My father and grandfather were cattle ranchers so I have been connected to the outdoors since day one. Ranchers and farmers are the stewards of our environment. I was taught respect for the flora and fauna and to act responsibly in regard to the decisions I made in and outdoors. My father started taking me hunting at an early age. I can't remember ever questioning why we hunted, we just hunted. I relished the time spent hunting with my father, brother, friends, and retrievers. I loved being in the field somewhere when the sun rose, the smell of burnt powder, the friendly competition, the camaraderie at the truck at lunch time while dressing birds, and of course the delicious fruits of our labor.
When I was 13, I showed interest in hunting something bigger than dove and ducks, so my father enrolled me in the Arizona Game and Fish Department's "Hunter Education Course." After successfully completing the course I was legally qualified to hunt big game in Arizona. Shortly thereafter we discussed what I wanted to hunt. We decided I should cut my teeth on a javelina. Dad spent that winter familiarizing me with his saddle gun, an old Savage model 99 chambered for the.300 Savage. He spent time with me at the Tucson Rod and Gun Club to help me develop my marksmanship. We also spent time in the field where I shot a coyote and a couple rabbits. All the while dad would remind me of the importance of safety.
1. Treat every firearm as if it were loaded
2. Always keep the muzzle pointed in a safe direction
3. Be sure of your target and what is beyond it "Remember, firearms are mechanical and anything mechanical is prone to failure.Be safe."
The following February he had enough confidence in my maturity and skills to take me on my first big game hunt. After 3 days of hunting hard in the Sonora Desert I harvested a javelina. The excitement took its toll. It took more than one shot and, it wasn't pretty. But, my father was proud. "You got the job done" he said. It was exhilarating. I knew then I would always be a hunter.
About that time I developed a zeal for reading. My mother was a high school teacher and encouraged me to read everything. Newspapers like the "Tucson Citizen", magazines like "Boys Life","Outdoor Life", and "Field and Stream" and a variety of books filled my free time. Writers and outdoors men like Bill Quimby, Bob Hirsch, Jim Zumbo, Dr. Wayne Van Zwoll, Fred Bear, Jack O'Connor, and Zane Grey fueled my desire to hunt, fish and explore.
In the spring of 1976 my mother gave me a first edition copy of Robert Ruark's "Horn Of The Hunter." My studies suffered that week, as I was awake late into the night reading by flashlight, under the covers, about Mr. Ruark's adventure. I still have that book as well as others by Mr. Ruark, Capstick, Hemingway, Roosevelt, and Boddington. Reading of their travels, the different eco systems in which they hunted, and the thought of hunting several different species all on one safari was fantastically exciting.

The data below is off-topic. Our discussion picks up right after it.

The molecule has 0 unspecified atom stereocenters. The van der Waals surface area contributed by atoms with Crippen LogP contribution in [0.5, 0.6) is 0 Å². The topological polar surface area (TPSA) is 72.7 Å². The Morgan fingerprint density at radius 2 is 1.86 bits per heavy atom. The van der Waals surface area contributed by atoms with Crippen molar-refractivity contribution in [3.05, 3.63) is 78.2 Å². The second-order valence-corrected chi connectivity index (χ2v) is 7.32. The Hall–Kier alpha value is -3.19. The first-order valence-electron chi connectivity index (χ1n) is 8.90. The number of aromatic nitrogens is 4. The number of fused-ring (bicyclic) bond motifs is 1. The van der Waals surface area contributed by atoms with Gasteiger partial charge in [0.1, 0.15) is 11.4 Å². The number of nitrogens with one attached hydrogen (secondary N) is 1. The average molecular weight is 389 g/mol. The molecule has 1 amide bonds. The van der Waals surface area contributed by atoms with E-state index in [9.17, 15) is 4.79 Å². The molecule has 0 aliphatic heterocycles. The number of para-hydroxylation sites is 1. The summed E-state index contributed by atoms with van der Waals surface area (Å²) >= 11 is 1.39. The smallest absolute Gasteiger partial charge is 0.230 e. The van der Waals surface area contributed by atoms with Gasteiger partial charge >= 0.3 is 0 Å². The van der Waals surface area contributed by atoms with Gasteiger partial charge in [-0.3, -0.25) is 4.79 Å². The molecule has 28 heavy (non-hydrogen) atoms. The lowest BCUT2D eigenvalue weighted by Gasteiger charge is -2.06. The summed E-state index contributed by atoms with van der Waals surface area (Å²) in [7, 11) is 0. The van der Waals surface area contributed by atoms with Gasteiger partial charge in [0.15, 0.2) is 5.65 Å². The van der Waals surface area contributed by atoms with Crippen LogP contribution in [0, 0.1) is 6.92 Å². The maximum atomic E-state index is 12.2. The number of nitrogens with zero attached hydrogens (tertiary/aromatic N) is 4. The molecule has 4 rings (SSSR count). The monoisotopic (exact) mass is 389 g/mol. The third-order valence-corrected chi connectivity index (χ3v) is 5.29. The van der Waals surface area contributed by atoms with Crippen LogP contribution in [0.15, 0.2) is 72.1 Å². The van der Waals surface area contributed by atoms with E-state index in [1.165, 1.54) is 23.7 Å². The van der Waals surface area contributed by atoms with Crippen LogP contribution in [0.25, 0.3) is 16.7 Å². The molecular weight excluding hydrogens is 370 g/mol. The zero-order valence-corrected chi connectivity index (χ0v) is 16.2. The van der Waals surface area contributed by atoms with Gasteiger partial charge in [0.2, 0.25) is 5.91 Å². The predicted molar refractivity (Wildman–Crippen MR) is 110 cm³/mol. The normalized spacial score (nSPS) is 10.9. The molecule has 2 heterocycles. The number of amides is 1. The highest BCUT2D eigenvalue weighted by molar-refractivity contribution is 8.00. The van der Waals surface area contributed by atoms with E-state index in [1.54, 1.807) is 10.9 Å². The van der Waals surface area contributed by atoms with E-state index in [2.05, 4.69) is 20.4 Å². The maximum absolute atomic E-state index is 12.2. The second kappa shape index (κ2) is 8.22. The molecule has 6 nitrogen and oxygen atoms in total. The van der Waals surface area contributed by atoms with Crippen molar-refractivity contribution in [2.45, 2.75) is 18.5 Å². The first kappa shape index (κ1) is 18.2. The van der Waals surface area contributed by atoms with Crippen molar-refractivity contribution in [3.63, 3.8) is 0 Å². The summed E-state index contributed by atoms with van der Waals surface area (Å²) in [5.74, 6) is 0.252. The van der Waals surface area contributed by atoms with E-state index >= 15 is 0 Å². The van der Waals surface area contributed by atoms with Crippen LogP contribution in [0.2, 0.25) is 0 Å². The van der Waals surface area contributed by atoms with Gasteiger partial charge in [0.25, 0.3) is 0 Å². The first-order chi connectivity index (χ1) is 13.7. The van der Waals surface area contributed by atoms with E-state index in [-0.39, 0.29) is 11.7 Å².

Then, in 1988 Safari Club International Foundation opened the International Wildlife Museum in my home town of Tucson Arizona.The exhibits in the museum are both educational and entertaining. I have spent many hours wandering through these exhibits. If you are ever in Tucson I would highly recommend taking the tour.
SCIF encourages all of their members to participate in its humanitarian programs. When I make the trip to Africa I'll be taking along a "Safari Care" blue bag. The blue bag is filled with donated school supplies, clothing, simple medical supplies and its contents distributed at schools and clinics near the hunting area.
I have been fascinated with Africa for over 30 years. I have read countless books, viewed documentaries, and spoken with hunters who have been there. But, I'll never know what it's like to spot game from a termite mound, what a herd of wildebeest smells like, or determine what the bark of a baobab feels like unless I'm there. I would like to hunt in Africa for the same reasons I've always had to hunt. Foremost, because I am a hunter, hunting is what I do and what I aspire to do. Hunting in Africa would satisfy my curiosities of 30 years. I would like to experience the sights, smells, and sounds of Africa and to revel in its bio diversity, sunrises, and sunsets. I'd like to experience the camaraderie around an African campfire at days end. I would have the opportunity to meet the people of Africa and learn about their cultures and traditions. Finally, and perhaps most important, as the accomplished hunter I have become, I would like to hunt in Africa and see Africa with the enthusiasm of that exhilarated young boy hunting his first javelina and with the eyes and heart of that young man reading Ruark's adventure under the bed covers so many years ago.
It is a sign of the times I guess and an indicator of just how lazy people are...........but I find it interesting how so many did not spend the time it takes to enter this contest and instead took the easy route of entering a contest where all you had to do was say "Enter me." Louis committed a considerable amount of his time and services when he offered this package.
All I can say is WELL DONE to both ThomasBeaham and Louis.